Joel Peralta has pitched for the Rays since 2011, and been a decent high leverage option out of the bullpen. Armed with a slider/splitter arsenal and the largest biceps you've ever seen, Peralta has been one of the most consistent and terrifying aspects of the Rays relief core.
Now we're questioning everything. Last night the Rays had the opportunity to claim the top position in the Wild Card standings, and Joel Peralta was unable to lock down his traditional eighth inning. Joe Maddon left Joel to his devices, as is his style, and that should come as no surprise. Speaking to the press after the game, Maddon reiterated his strategy with relievers:
"Joel's been our guy all year, and that's a situation I wanted him to get through," Maddon said. "This is who we are, and for us to go deep into the playoffs it pretty much has to work this way. You only try to reinvent right now if you have an injury, otherwise you've got to stay with the tested guys. I have all the faith in the world he's going to be fine."
As frustrating as it might be, this has been and continues to be Maddon's game. He rests his 'pen by letting relievers work through their own mistakes. He charges his pitchers to take responsibility; even if it feels like the pitcher faces one more batter than he ought to.
Peralta would finish the inning with a line of 1.0 IP, 3 H, 4 ER, 1 BB, 2 HR, 2 K, claiming his eighth loss on the season.
Maddon had Torres ready, and probably should have pulled Peralta on a weak outing, but the unexpected happened. After a strike out to lead the eighth, Peralta had given up a homer, a single, and a walk. A double play ball would end the inning, but Peralta is a flyball pitcher, and he hung his splitter in the zone by about a foot.
A second home run.
When did Peralta become so hittable? To be honest, he hasn't, and the homerun was somewhat a surprise.
Joel Peralta has never been a groundball pitcher, in spite of his two-seam action, and this season's figures do not tell the story of a guy losing his touch. In regards to the dramatic, Peralta even has now allowed only 7 home runs this year, compared to nine and seven going back the last two seasons.
Peralta's velocity has lost some edge as the season has dragged on, averaging only 89.5 on the four-seam, but that's neither odd nor the reason for his faltering.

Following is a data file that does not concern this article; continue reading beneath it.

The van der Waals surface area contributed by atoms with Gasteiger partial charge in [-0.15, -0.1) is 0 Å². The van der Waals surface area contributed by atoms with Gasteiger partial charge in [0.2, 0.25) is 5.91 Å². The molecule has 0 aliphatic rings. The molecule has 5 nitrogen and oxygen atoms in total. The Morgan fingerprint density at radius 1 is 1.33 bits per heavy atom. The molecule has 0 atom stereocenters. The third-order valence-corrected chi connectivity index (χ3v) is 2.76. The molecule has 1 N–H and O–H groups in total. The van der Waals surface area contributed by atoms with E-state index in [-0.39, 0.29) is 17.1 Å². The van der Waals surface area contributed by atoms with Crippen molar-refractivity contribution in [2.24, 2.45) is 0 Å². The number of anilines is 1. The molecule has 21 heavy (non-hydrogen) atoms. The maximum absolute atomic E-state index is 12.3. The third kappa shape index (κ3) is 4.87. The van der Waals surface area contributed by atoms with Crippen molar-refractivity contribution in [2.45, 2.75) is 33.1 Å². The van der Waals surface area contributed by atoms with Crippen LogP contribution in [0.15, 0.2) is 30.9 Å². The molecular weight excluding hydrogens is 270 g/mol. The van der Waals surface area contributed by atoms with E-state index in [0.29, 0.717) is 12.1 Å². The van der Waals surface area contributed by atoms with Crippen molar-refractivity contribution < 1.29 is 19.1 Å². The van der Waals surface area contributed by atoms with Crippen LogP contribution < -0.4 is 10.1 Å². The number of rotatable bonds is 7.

Perhaps we could leverage some blame on the splitter. Peralta has a perchance to throw some splitters without much movement, but in the past those mistakes would normally boast exaggerated movement in a separate direction.
Using the movement maps at Texas Leaguers, I've marked the normal distribution of Peralta's Splitter over the last two seasons, and drawn a line to separate splitters thrown with his traditional movement, and those without.
Perhaps this is where Joey misses the pine tar. A lot of splitters are floating into the middle of the chart and looking very readable. Regardless of placement, the easier they are to read, the more likely Peralta is to lose that match up.
From a cursory level, it's clear that by walks have become a problem.
The results of pitches have been similar, but Peralta has allowed too many free rides.
Nearly doubling his walk rate from last season has degraded his high-leverage guarantee, lifting his FIP- from 80 (or twenty percent better than average) to 99 (very average). By WAR standards, with a similar level of output to the last two seasons, Peralta has less than half the total we're used to.
Leading into last night's loss Peralta had allowed only six runs since the start of August. Over those 17.2 innings, Joey had 14 hits, 9 walks, 20 strikeouts, 1 HR, and a .212 BAA. He had allowed only five home runs this season going into the night, and that is probably why Peralta took the loss so hard.
In the clubhouse after the game, Peralta was on the verge of tears talking with reporters.
In the game, we saw Peralta slip into the same issue with his splitter, losing movement.
Of his eight splitters thrown last night, one in particular lacks any movement whatsoever, and the other poorly thrown splitter was put into the bleachers by Ryan Doumit. Peralta's performance lives and dies by the splitter, and right now I wouldn't call this living.
Trouble with the Curve
Fixing the splitter won't get Peralta out of the woods just yet. He's lost touch with his curveball, and his third offering is not exuding confidence right now.
Of the three pitches put into play last night, two were curveballs in the middle of the zone. Peralta should not need to lean on his curve, but when he lost his splitter (like the one in the middle of the movement chart), he followed with a curveball (and in that instance, issued a single to Trevor Plouffe).
Peralta was getting his strikes, and mixing the curve, and giving up big shots. That's abnormal, that's unexpected, and it has a lot to do with movement. Two strikeouts, two home runs.
The trouble is that little of these problems show from the dugout. Mid-game, the expectation for Maddon to know that movement is suffering on pitches is somewhat extreme. Short of Jose getting up from behind the plate and telling Joe to pull the pitcher for a 'lack of stuff,' I can't pin the loss solely on Maddon's shoulders.
You can make an argument that Torres should have been brought in for the final out of the eighth after the splitter in the dirt, or the walk on five pitches, but the expectation was an easy pop up -- certainly not a second homerun.
As much has been wrong with Peralta this season, in terms of bases on balls and poor movement, the result last night is somewhat of an anomaly.
With Peralta under contract for season to come, at options no less, it will be important to monitor how his control and stuff rebound. He's not broken, but he isn't his high leverage self. As the Rays push towards the playoffs, perhaps a few less high-leverage appearances will do us all some good.